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ANALYSIS: When the going gets tough then the coffee gets stronger

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When Covid-19 sank its teeth into the world economy, coffee demand was widely seen as one of the earliest and hardest hit casualties.

 

Yet the Arabica futures’ price is back where it was at the start of this year, at $1.319 per pound, while that of Robusta has even gained a fraction, and is now almost 5% up so far this year.

 

Does this signal over-enthusiastic speculative investment, or a genuine resurgence of demand combined with lowered supply?

 

A bit of both probably. Speculative investors increased their overall long position in arabica futures by 34.44% in the week ending 25 August, to a total net long of 22,218 contracts. And green coffee stocks in US warehouses fell slightly by the end of July but remained above the historically high level of 7m 60-kilo bags.

 

In a world where yields elsewhere are on the floor, the US Federal Reserve indicating that it is taking a relaxed view about inflation, and coffee demand relatively inelastic (a fancy way of saying it’s a cheap addiction) then coffee futures are a good candidate for future gains.

 

Mixed signals

 

Coffee demand has been dented this year, no doubt.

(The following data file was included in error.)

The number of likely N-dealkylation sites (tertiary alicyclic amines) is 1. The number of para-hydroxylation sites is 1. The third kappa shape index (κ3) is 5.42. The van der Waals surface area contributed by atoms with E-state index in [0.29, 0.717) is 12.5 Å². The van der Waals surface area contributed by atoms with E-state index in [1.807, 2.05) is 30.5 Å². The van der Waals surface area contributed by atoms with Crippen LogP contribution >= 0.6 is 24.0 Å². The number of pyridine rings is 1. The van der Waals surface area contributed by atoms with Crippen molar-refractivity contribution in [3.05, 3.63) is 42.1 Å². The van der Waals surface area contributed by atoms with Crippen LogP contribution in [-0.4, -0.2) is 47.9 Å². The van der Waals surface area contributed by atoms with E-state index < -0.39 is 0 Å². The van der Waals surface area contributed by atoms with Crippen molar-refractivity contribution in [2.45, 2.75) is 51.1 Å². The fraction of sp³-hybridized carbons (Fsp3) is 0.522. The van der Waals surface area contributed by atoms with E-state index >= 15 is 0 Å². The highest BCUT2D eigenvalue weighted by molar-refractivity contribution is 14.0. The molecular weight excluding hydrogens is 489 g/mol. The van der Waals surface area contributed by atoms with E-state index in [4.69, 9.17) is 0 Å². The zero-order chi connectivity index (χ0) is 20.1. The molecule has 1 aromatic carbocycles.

The latest estimate by the International Coffee Organization (ICO) says they fell 11% in July year-on-year, to 10.61m 60 kilo bags. Robusta exports were less robust than arabicas - dropping by 16.1% and 7.6% respectively. Which is surprising, given that arabicas are what people tend to drink out-of-home and robustas in-home, via instant coffee blends.

 

While some producers - notably Brazil - are expected to be able to export large volumes for the rest of this year, thanks to bumper harvests during 2019-20 - others, notably Honduras, are struggling. Honduran exports from the 2019-20 harvest could fall by almost 20% year-on-year.

 

The broker Marex Spectron estimates that, of a 67m-bag crop, Brazil will export more than 40m bags and that more than half its 2019-20 has been sold forward. This excellent crop might keep a lid on future price rises.

 

Robusta better placed

 

The arbitrage between the London (robusta) and New York (arabica) markets has slowly been widening in recent days and is now close to a 50% discount in favour of the former. Robusta prices have strongly bounced back, gaining more than 42% since their lowest this year of $1,084 per tonne.

 

The world’s biggest robusta producer, Vietnam, has had good weather and for its 20202-1 harvest is widely expected to gather around 29m 60 kilo bags. For the first seven months of 2020 Vietnam’s robusta exports were 1.1% lower year-on-year. Rising prices encourage Vietnamese coffee farmers and traders to hang onto their product, in expectation of more to come.

 

Coffee demand, and hence prices, are heavily influenced by background macroeconomic conditions.

 

If the widespread speculation that a return to pre-Covid social conditions may not materialise, and that unemployment and a consequent drop in disposable income will be around for a long time turn out to be true, then robusta demand is likely to rise and arabica demand at best stagnate.

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